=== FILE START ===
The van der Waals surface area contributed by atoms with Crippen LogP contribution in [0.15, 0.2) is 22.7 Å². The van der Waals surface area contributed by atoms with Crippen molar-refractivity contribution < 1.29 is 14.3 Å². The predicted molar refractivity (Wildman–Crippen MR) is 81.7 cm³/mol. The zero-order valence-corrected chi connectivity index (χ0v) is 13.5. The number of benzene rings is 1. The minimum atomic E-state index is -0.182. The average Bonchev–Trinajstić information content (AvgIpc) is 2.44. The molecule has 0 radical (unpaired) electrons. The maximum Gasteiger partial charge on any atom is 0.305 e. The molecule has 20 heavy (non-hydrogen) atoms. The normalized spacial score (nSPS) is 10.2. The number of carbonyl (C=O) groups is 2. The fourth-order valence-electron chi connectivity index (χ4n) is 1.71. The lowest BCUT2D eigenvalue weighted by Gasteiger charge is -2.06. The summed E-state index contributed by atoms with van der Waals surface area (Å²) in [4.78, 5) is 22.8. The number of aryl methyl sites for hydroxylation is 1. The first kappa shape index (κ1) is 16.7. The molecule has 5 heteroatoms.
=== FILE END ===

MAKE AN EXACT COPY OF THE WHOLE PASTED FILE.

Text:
The van der Waals surface area contributed by atoms with Crippen LogP contribution in [0.15, 0.2) is 22.7 Å². The van der Waals surface area contributed by atoms with Crippen molar-refractivity contribution < 1.29 is 14.3 Å². The predicted molar refractivity (Wildman–Crippen MR) is 81.7 cm³/mol. The zero-order valence-corrected chi connectivity index (χ0v) is 13.5. The number of benzene rings is 1. The minimum atomic E-state index is -0.182. The average Bonchev–Trinajstić information content (AvgIpc) is 2.44. The molecule has 0 radical (unpaired) electrons. The maximum Gasteiger partial charge on any atom is 0.305 e. The molecule has 20 heavy (non-hydrogen) atoms. The normalized spacial score (nSPS) is 10.2. The number of carbonyl (C=O) groups is 2. The fourth-order valence-electron chi connectivity index (χ4n) is 1.71. The lowest BCUT2D eigenvalue weighted by Gasteiger charge is -2.06. The summed E-state index contributed by atoms with van der Waals surface area (Å²) in [4.78, 5) is 22.8. The number of aryl methyl sites for hydroxylation is 1. The first kappa shape index (κ1) is 16.7. The molecule has 5 heteroatoms.